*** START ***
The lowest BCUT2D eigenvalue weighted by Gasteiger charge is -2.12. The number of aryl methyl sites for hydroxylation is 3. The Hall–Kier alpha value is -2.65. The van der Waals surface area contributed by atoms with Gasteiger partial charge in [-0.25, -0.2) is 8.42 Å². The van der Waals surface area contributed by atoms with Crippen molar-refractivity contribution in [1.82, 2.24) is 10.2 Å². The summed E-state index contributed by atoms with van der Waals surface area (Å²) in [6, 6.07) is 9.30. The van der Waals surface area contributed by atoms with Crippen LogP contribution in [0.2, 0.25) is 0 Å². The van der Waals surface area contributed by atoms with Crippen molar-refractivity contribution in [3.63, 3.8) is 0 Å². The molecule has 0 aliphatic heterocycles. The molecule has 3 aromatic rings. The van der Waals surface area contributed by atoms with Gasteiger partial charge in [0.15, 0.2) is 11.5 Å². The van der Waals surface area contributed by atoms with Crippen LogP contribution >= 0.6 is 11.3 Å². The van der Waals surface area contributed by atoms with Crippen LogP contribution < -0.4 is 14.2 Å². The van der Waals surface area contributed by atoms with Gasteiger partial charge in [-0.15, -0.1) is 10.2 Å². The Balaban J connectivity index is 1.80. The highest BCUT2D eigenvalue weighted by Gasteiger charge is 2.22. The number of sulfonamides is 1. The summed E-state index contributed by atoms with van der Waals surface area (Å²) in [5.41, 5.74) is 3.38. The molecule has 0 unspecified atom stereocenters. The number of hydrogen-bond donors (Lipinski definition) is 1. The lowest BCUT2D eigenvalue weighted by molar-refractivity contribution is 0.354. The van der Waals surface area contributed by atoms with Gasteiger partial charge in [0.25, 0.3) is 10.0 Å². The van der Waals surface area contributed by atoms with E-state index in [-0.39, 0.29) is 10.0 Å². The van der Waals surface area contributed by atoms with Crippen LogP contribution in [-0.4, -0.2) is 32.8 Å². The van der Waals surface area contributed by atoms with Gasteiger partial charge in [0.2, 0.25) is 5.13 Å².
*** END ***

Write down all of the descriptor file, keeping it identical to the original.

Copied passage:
The lowest BCUT2D eigenvalue weighted by Gasteiger charge is -2.12. The number of aryl methyl sites for hydroxylation is 3. The Hall–Kier alpha value is -2.65. The van der Waals surface area contributed by atoms with Gasteiger partial charge in [-0.25, -0.2) is 8.42 Å². The van der Waals surface area contributed by atoms with Crippen molar-refractivity contribution in [1.82, 2.24) is 10.2 Å². The summed E-state index contributed by atoms with van der Waals surface area (Å²) in [6, 6.07) is 9.30. The van der Waals surface area contributed by atoms with Crippen LogP contribution in [0.2, 0.25) is 0 Å². The van der Waals surface area contributed by atoms with Crippen molar-refractivity contribution in [3.63, 3.8) is 0 Å². The molecule has 0 aliphatic heterocycles. The molecule has 3 aromatic rings. The van der Waals surface area contributed by atoms with Gasteiger partial charge in [0.15, 0.2) is 11.5 Å². The van der Waals surface area contributed by atoms with Crippen LogP contribution >= 0.6 is 11.3 Å². The van der Waals surface area contributed by atoms with Crippen LogP contribution < -0.4 is 14.2 Å². The van der Waals surface area contributed by atoms with Gasteiger partial charge in [-0.15, -0.1) is 10.2 Å². The Balaban J connectivity index is 1.80. The highest BCUT2D eigenvalue weighted by Gasteiger charge is 2.22. The number of sulfonamides is 1. The summed E-state index contributed by atoms with van der Waals surface area (Å²) in [5.41, 5.74) is 3.38. The molecule has 0 unspecified atom stereocenters. The number of hydrogen-bond donors (Lipinski definition) is 1. The lowest BCUT2D eigenvalue weighted by molar-refractivity contribution is 0.354. The van der Waals surface area contributed by atoms with Gasteiger partial charge in [0.25, 0.3) is 10.0 Å². The van der Waals surface area contributed by atoms with E-state index in [-0.39, 0.29) is 10.0 Å². The van der Waals surface area contributed by atoms with Crippen LogP contribution in [-0.4, -0.2) is 32.8 Å². The van der Waals surface area contributed by atoms with Gasteiger partial charge in [0.2, 0.25) is 5.13 Å².